Within the bears, their individual stories mirror a conservationist’s list of trials and tribulations. Of errant husbandry and captive conditions, of abuse, of Man’s naked power…. Realizing the pain and mishandling some of these bears have gone through makes me ashamed to be human. Manis is a very sweet bear with a very loving personality that she’ll show you - if she’s there. Her past history growing up in a zoo must have been traumatic, and her glazed look she gives you says it all. She spends more than half her day escaping and retreating into her own world, pacing around until her claws crack and her paws bleed. Even now, with a bigger den and plenty of enrichments, she still finds solace and comfort in that dark corner of her conscious. I fear she is unable to distinguish reality.
And it is stories of such that give purpose to what people like Wong, Wai Pak and Sylvia are doing.
III : BSBCC.
The Bornean Sun Bear Conservation Centre aims to be a primary hub for sun bear rescue, rehab and conservation. They’re only in their initial stages, and need all the help they can get. During our visit here, we shared with them our experiences working in a zoo. I’ve typed one month’s worth of entries regarding these bears, please read the rest of my blog if you want to find out more in-depth descriptions. I urge you to.
Right now, their first phase is completed: dens for 20 bears, and outdoor exercise pens to rehabilitate them into the wild. The second phase is of utmost importance: a visitor centre, where awareness and education can then be focused on. Sun bears are relatively unknown, and given little attention in the conservation spotlight. I would say raising awareness is the most basic anyone can go right now, because once people are aware of these bears existing in their forests, and the plight they face, they would want to be more involved.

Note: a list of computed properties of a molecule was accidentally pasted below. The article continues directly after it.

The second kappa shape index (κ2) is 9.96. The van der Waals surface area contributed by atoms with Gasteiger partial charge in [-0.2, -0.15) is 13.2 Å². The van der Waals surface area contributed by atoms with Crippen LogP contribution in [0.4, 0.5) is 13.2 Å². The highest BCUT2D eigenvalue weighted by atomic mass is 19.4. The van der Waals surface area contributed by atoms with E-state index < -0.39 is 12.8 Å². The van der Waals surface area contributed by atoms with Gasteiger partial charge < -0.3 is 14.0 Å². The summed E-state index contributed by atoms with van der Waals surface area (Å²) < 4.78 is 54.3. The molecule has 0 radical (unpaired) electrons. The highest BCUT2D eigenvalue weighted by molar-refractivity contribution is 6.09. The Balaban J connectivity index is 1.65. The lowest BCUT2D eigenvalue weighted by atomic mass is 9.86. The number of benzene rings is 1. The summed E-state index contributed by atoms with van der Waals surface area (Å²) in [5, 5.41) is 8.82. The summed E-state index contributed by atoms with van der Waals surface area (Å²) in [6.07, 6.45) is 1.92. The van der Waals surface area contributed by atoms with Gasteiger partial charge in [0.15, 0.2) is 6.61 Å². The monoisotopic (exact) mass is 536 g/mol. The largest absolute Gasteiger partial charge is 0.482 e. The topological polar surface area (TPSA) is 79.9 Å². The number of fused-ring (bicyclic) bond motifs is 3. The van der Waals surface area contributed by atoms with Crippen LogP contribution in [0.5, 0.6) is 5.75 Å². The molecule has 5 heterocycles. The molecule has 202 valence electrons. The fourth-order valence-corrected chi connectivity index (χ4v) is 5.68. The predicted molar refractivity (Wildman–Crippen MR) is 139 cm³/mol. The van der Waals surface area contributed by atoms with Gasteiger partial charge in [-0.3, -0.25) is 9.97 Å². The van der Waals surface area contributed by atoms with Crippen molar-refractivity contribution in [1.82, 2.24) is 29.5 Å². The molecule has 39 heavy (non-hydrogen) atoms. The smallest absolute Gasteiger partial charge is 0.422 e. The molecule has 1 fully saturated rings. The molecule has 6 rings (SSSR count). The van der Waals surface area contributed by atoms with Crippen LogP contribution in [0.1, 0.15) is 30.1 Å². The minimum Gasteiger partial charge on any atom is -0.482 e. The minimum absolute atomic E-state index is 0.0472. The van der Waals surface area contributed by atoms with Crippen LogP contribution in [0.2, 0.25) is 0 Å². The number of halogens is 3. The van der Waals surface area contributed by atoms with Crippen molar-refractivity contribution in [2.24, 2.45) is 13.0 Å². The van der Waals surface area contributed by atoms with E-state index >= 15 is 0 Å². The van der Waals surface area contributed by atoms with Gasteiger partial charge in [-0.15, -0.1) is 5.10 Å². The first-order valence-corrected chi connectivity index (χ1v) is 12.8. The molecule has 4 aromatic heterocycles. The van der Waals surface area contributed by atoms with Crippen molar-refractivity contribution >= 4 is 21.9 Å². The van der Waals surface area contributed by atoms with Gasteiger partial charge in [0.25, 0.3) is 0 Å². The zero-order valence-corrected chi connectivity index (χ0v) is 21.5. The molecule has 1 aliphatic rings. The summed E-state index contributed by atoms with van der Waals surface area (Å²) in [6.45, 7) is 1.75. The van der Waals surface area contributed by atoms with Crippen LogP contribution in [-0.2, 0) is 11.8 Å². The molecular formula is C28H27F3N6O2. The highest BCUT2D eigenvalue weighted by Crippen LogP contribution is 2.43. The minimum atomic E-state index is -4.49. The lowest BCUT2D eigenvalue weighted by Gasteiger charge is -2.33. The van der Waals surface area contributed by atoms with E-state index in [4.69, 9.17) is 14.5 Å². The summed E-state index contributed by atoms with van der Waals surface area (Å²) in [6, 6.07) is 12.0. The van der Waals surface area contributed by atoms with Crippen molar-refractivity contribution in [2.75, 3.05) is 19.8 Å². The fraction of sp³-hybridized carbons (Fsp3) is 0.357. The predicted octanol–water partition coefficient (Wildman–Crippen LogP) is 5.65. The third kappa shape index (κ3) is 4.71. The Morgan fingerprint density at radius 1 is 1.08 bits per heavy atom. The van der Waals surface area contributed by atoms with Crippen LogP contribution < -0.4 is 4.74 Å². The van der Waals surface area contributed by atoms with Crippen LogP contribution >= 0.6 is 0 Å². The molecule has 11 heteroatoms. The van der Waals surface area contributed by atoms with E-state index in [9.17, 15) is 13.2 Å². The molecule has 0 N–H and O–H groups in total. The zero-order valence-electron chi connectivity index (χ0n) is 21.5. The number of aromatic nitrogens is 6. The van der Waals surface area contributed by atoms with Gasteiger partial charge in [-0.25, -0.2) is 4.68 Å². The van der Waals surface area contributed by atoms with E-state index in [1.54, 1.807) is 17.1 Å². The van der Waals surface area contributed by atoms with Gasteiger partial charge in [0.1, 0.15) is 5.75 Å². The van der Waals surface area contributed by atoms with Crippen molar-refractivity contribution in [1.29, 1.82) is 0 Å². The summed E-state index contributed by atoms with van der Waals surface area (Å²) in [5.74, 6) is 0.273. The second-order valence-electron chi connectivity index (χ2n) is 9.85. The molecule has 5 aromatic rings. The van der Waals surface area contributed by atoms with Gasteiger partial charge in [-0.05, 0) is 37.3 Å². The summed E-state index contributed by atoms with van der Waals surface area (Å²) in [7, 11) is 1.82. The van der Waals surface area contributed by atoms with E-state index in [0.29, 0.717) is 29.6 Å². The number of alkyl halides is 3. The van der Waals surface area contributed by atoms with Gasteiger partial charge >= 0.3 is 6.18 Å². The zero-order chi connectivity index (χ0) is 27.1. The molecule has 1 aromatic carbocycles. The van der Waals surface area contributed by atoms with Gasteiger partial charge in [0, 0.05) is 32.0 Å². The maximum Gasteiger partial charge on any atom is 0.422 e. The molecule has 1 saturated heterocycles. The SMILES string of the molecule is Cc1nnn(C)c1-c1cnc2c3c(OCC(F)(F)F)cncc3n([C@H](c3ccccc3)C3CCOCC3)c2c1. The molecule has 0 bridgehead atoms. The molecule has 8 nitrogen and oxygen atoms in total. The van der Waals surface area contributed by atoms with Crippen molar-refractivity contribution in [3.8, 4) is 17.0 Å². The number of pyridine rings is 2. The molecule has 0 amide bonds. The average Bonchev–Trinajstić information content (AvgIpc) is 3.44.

Phase Two needs funds. Please visit www.bsbcc.org.my to donate. Once the visitor centre is set up, BSBCC can then be self-sustainable, and then pump funds into research and rehabilitation.
IV : Last Words.
I’ve only covered a small area within Borneo, most of it within Sandakan. I’ve only scratched the surface of this fascinating place.
Borneo is a beautiful country. She holds so much beauty, so many treasures - a lot of them delicate and fragile, most hanging by a thread. And yet She shared all these with me so readily: from the forests of Sepilok, to the nocturnal rainforest world at the RDC, and the great Kinabatangan River with his rich shores that hide a dark secret. I’ve devoted blog posts regarding each and every experience, and I hope that I’ve given adequate representations and illustrations of truly unbelievable experiences. Experiences that may ceast to exist the next time I visit.
From the very get-go, I’ve been dealt one lesson after another. Some of which I wanted to learn about; others I had no intention of knowing.
Ultimately, I’ve a greater appreciation for the natural world, and a deeper understanding for why conservationists do what they do. The challenge of the world today would be IS that of sustainable development: striving to find a balance between economic growth and maintaining the environment.
2 hours left in Borneo, but so much more required to reflect and make some sense of the past month. I’m probably gonna have several more conclusions over the next few days. Some of the things I’ll probably never fully grasp.
Goodbye, Borneo. Thank you for an enthralling 30 days. I’ll be back for more.
Friday, June 11th 2010 1:06pm